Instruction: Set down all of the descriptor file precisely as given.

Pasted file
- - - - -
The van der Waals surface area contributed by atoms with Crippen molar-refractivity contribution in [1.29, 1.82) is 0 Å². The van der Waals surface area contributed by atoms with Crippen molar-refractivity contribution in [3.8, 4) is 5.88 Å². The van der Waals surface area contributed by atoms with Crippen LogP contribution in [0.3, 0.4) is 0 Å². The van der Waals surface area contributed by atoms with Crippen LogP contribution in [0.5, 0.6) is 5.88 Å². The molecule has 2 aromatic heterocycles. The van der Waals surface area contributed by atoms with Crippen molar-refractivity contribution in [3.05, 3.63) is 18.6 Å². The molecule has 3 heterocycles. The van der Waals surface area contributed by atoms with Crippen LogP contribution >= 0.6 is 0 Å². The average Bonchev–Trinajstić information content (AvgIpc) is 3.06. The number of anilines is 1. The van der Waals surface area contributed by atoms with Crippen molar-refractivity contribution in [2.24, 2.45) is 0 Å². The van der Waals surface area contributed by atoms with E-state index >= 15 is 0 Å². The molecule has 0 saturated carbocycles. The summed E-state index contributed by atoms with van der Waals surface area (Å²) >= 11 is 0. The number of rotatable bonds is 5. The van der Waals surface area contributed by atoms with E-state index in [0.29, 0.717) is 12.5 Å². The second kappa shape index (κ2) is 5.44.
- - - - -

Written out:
The van der Waals surface area contributed by atoms with Crippen molar-refractivity contribution in [1.29, 1.82) is 0 Å². The van der Waals surface area contributed by atoms with Crippen molar-refractivity contribution in [3.8, 4) is 5.88 Å². The van der Waals surface area contributed by atoms with Crippen LogP contribution in [0.3, 0.4) is 0 Å². The van der Waals surface area contributed by atoms with Crippen LogP contribution in [0.5, 0.6) is 5.88 Å². The molecule has 2 aromatic heterocycles. The van der Waals surface area contributed by atoms with Crippen molar-refractivity contribution in [3.05, 3.63) is 18.6 Å². The molecule has 3 heterocycles. The van der Waals surface area contributed by atoms with Crippen LogP contribution >= 0.6 is 0 Å². The average Bonchev–Trinajstić information content (AvgIpc) is 3.06. The number of anilines is 1. The van der Waals surface area contributed by atoms with Crippen molar-refractivity contribution in [2.24, 2.45) is 0 Å². The van der Waals surface area contributed by atoms with E-state index >= 15 is 0 Å². The molecule has 0 saturated carbocycles. The summed E-state index contributed by atoms with van der Waals surface area (Å²) >= 11 is 0. The number of rotatable bonds is 5. The van der Waals surface area contributed by atoms with E-state index in [0.29, 0.717) is 12.5 Å². The second kappa shape index (κ2) is 5.44.